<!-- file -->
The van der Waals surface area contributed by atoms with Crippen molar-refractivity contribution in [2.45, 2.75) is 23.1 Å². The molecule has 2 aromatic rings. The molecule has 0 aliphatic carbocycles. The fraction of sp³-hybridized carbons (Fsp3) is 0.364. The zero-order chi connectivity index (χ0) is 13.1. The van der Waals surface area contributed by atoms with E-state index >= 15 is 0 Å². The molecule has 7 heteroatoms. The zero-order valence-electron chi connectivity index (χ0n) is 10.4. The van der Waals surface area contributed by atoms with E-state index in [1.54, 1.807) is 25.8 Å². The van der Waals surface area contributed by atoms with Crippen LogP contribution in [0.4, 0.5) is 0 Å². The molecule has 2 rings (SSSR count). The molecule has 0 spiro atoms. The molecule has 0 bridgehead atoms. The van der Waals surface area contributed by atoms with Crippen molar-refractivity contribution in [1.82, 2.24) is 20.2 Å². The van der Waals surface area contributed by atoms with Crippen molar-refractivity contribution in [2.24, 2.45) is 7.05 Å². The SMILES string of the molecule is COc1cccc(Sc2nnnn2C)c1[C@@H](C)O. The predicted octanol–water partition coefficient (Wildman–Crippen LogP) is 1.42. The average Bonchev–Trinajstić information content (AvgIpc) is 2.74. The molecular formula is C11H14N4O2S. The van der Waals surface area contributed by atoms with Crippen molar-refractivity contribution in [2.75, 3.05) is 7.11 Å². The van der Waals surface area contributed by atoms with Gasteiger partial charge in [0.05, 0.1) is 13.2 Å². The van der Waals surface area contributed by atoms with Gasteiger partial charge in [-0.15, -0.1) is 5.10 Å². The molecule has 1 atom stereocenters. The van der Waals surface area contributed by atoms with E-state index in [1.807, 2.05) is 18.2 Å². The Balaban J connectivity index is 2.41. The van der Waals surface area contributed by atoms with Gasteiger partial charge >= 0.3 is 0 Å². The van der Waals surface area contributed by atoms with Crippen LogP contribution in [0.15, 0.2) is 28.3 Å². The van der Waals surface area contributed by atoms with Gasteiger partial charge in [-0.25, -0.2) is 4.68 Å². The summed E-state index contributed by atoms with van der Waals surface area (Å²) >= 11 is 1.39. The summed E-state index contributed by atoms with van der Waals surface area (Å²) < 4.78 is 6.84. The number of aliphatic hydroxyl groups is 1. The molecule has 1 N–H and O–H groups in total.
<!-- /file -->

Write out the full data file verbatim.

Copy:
The van der Waals surface area contributed by atoms with Crippen molar-refractivity contribution in [2.45, 2.75) is 23.1 Å². The molecule has 2 aromatic rings. The molecule has 0 aliphatic carbocycles. The fraction of sp³-hybridized carbons (Fsp3) is 0.364. The zero-order chi connectivity index (χ0) is 13.1. The van der Waals surface area contributed by atoms with E-state index >= 15 is 0 Å². The molecule has 7 heteroatoms. The zero-order valence-electron chi connectivity index (χ0n) is 10.4. The van der Waals surface area contributed by atoms with E-state index in [1.54, 1.807) is 25.8 Å². The van der Waals surface area contributed by atoms with Crippen LogP contribution in [0.4, 0.5) is 0 Å². The molecule has 2 rings (SSSR count). The molecule has 0 spiro atoms. The molecule has 0 bridgehead atoms. The van der Waals surface area contributed by atoms with Crippen molar-refractivity contribution in [1.82, 2.24) is 20.2 Å². The van der Waals surface area contributed by atoms with Crippen molar-refractivity contribution in [2.24, 2.45) is 7.05 Å². The SMILES string of the molecule is COc1cccc(Sc2nnnn2C)c1[C@@H](C)O. The predicted octanol–water partition coefficient (Wildman–Crippen LogP) is 1.42. The average Bonchev–Trinajstić information content (AvgIpc) is 2.74. The molecular formula is C11H14N4O2S. The van der Waals surface area contributed by atoms with Crippen molar-refractivity contribution in [2.75, 3.05) is 7.11 Å². The van der Waals surface area contributed by atoms with Gasteiger partial charge in [0.05, 0.1) is 13.2 Å². The van der Waals surface area contributed by atoms with Gasteiger partial charge in [-0.15, -0.1) is 5.10 Å². The molecule has 1 atom stereocenters. The van der Waals surface area contributed by atoms with E-state index in [1.807, 2.05) is 18.2 Å². The Balaban J connectivity index is 2.41. The van der Waals surface area contributed by atoms with Gasteiger partial charge >= 0.3 is 0 Å². The van der Waals surface area contributed by atoms with Crippen LogP contribution in [0.15, 0.2) is 28.3 Å². The van der Waals surface area contributed by atoms with Gasteiger partial charge in [-0.25, -0.2) is 4.68 Å². The summed E-state index contributed by atoms with van der Waals surface area (Å²) >= 11 is 1.39. The summed E-state index contributed by atoms with van der Waals surface area (Å²) < 4.78 is 6.84. The number of aliphatic hydroxyl groups is 1. The molecule has 1 N–H and O–H groups in total.